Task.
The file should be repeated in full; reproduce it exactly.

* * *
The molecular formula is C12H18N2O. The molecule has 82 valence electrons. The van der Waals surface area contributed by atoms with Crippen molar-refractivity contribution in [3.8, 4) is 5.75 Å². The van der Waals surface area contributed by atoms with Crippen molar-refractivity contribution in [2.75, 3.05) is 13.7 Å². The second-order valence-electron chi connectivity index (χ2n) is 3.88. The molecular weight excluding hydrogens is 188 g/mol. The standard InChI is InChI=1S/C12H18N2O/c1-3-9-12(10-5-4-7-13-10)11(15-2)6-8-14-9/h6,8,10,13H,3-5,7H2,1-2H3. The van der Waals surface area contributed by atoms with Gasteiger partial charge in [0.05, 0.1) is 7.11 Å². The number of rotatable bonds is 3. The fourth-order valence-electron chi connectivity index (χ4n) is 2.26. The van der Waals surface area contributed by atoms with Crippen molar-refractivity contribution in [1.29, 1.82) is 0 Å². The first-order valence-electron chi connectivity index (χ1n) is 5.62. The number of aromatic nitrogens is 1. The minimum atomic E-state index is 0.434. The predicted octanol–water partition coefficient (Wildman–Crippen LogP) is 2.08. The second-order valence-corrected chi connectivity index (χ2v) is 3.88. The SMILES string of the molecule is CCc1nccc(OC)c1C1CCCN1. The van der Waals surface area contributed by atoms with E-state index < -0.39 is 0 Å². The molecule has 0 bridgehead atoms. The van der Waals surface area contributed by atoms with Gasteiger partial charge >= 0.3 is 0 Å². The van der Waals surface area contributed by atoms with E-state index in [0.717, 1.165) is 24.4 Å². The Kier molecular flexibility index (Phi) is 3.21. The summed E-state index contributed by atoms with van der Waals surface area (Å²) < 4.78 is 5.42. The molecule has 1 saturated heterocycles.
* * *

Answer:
The molecular formula is C12H18N2O. The molecule has 82 valence electrons. The van der Waals surface area contributed by atoms with Crippen molar-refractivity contribution in [3.8, 4) is 5.75 Å². The van der Waals surface area contributed by atoms with Crippen molar-refractivity contribution in [2.75, 3.05) is 13.7 Å². The second-order valence-electron chi connectivity index (χ2n) is 3.88. The molecular weight excluding hydrogens is 188 g/mol. The standard InChI is InChI=1S/C12H18N2O/c1-3-9-12(10-5-4-7-13-10)11(15-2)6-8-14-9/h6,8,10,13H,3-5,7H2,1-2H3. The van der Waals surface area contributed by atoms with Gasteiger partial charge in [0.05, 0.1) is 7.11 Å². The number of rotatable bonds is 3. The fourth-order valence-electron chi connectivity index (χ4n) is 2.26. The van der Waals surface area contributed by atoms with Crippen molar-refractivity contribution in [1.29, 1.82) is 0 Å². The first-order valence-electron chi connectivity index (χ1n) is 5.62. The number of aromatic nitrogens is 1. The minimum atomic E-state index is 0.434. The predicted octanol–water partition coefficient (Wildman–Crippen LogP) is 2.08. The second-order valence-corrected chi connectivity index (χ2v) is 3.88. The SMILES string of the molecule is CCc1nccc(OC)c1C1CCCN1. The van der Waals surface area contributed by atoms with E-state index < -0.39 is 0 Å². The molecule has 0 bridgehead atoms. The van der Waals surface area contributed by atoms with Gasteiger partial charge >= 0.3 is 0 Å². The van der Waals surface area contributed by atoms with E-state index in [0.717, 1.165) is 24.4 Å². The Kier molecular flexibility index (Phi) is 3.21. The summed E-state index contributed by atoms with van der Waals surface area (Å²) < 4.78 is 5.42. The molecule has 1 saturated heterocycles.